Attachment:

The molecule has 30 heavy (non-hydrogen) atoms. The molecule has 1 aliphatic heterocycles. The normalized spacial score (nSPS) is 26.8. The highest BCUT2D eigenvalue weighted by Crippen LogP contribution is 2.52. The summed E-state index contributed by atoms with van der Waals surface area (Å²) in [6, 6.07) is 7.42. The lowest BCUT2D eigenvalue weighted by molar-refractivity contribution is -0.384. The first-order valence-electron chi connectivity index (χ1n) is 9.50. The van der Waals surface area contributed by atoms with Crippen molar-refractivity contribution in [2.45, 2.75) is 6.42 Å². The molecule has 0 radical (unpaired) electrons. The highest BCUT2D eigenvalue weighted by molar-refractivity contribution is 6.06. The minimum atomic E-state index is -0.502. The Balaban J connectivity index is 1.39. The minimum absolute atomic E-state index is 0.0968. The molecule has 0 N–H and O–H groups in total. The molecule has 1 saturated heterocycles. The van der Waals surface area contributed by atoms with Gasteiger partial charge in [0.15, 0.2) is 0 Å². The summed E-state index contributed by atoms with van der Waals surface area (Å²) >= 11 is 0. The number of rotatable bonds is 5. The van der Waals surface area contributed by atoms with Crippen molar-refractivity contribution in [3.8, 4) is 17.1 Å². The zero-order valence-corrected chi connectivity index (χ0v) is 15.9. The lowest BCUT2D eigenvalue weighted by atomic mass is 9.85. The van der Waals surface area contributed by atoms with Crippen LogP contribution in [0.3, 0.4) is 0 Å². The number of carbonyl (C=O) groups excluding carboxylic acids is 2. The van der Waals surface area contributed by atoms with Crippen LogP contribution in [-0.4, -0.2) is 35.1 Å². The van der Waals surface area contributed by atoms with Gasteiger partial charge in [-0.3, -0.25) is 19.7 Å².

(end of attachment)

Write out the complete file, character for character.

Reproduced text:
The molecule has 30 heavy (non-hydrogen) atoms. The molecule has 1 aliphatic heterocycles. The normalized spacial score (nSPS) is 26.8. The highest BCUT2D eigenvalue weighted by Crippen LogP contribution is 2.52. The summed E-state index contributed by atoms with van der Waals surface area (Å²) in [6, 6.07) is 7.42. The lowest BCUT2D eigenvalue weighted by molar-refractivity contribution is -0.384. The first-order valence-electron chi connectivity index (χ1n) is 9.50. The van der Waals surface area contributed by atoms with Crippen molar-refractivity contribution in [2.45, 2.75) is 6.42 Å². The molecule has 0 radical (unpaired) electrons. The highest BCUT2D eigenvalue weighted by molar-refractivity contribution is 6.06. The minimum atomic E-state index is -0.502. The Balaban J connectivity index is 1.39. The minimum absolute atomic E-state index is 0.0968. The molecule has 0 N–H and O–H groups in total. The molecule has 1 saturated heterocycles. The van der Waals surface area contributed by atoms with Gasteiger partial charge in [0.15, 0.2) is 0 Å². The summed E-state index contributed by atoms with van der Waals surface area (Å²) >= 11 is 0. The number of rotatable bonds is 5. The van der Waals surface area contributed by atoms with Crippen molar-refractivity contribution in [3.8, 4) is 17.1 Å². The zero-order valence-corrected chi connectivity index (χ0v) is 15.9. The lowest BCUT2D eigenvalue weighted by atomic mass is 9.85. The van der Waals surface area contributed by atoms with Crippen LogP contribution in [0.3, 0.4) is 0 Å². The number of carbonyl (C=O) groups excluding carboxylic acids is 2. The van der Waals surface area contributed by atoms with Crippen LogP contribution in [-0.4, -0.2) is 35.1 Å². The van der Waals surface area contributed by atoms with Gasteiger partial charge in [-0.3, -0.25) is 19.7 Å².